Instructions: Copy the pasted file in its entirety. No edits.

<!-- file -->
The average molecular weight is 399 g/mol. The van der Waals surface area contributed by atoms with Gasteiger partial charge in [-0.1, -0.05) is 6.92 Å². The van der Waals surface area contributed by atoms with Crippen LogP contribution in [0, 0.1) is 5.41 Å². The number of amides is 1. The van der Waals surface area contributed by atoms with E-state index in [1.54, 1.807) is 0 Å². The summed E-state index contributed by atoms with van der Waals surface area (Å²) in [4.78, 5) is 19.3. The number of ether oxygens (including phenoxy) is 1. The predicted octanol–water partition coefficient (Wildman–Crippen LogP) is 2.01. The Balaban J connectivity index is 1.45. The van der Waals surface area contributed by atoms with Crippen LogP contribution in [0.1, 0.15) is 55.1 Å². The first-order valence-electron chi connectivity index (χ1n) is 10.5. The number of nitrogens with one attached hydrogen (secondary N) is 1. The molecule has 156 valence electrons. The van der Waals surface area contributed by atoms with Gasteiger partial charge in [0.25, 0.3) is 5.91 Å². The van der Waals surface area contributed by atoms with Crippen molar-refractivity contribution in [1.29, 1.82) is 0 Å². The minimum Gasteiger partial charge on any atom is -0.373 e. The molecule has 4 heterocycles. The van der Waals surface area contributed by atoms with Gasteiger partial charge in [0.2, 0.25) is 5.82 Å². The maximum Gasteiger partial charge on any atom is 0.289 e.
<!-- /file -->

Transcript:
The average molecular weight is 399 g/mol. The van der Waals surface area contributed by atoms with Gasteiger partial charge in [-0.1, -0.05) is 6.92 Å². The van der Waals surface area contributed by atoms with Crippen LogP contribution in [0, 0.1) is 5.41 Å². The number of amides is 1. The van der Waals surface area contributed by atoms with E-state index in [1.54, 1.807) is 0 Å². The summed E-state index contributed by atoms with van der Waals surface area (Å²) in [4.78, 5) is 19.3. The number of ether oxygens (including phenoxy) is 1. The predicted octanol–water partition coefficient (Wildman–Crippen LogP) is 2.01. The Balaban J connectivity index is 1.45. The van der Waals surface area contributed by atoms with Crippen LogP contribution in [0.1, 0.15) is 55.1 Å². The first-order valence-electron chi connectivity index (χ1n) is 10.5. The number of nitrogens with one attached hydrogen (secondary N) is 1. The molecule has 156 valence electrons. The van der Waals surface area contributed by atoms with Gasteiger partial charge in [0.25, 0.3) is 5.91 Å². The van der Waals surface area contributed by atoms with Crippen molar-refractivity contribution in [1.29, 1.82) is 0 Å². The minimum Gasteiger partial charge on any atom is -0.373 e. The molecule has 4 heterocycles. The van der Waals surface area contributed by atoms with Gasteiger partial charge in [0.2, 0.25) is 5.82 Å². The maximum Gasteiger partial charge on any atom is 0.289 e.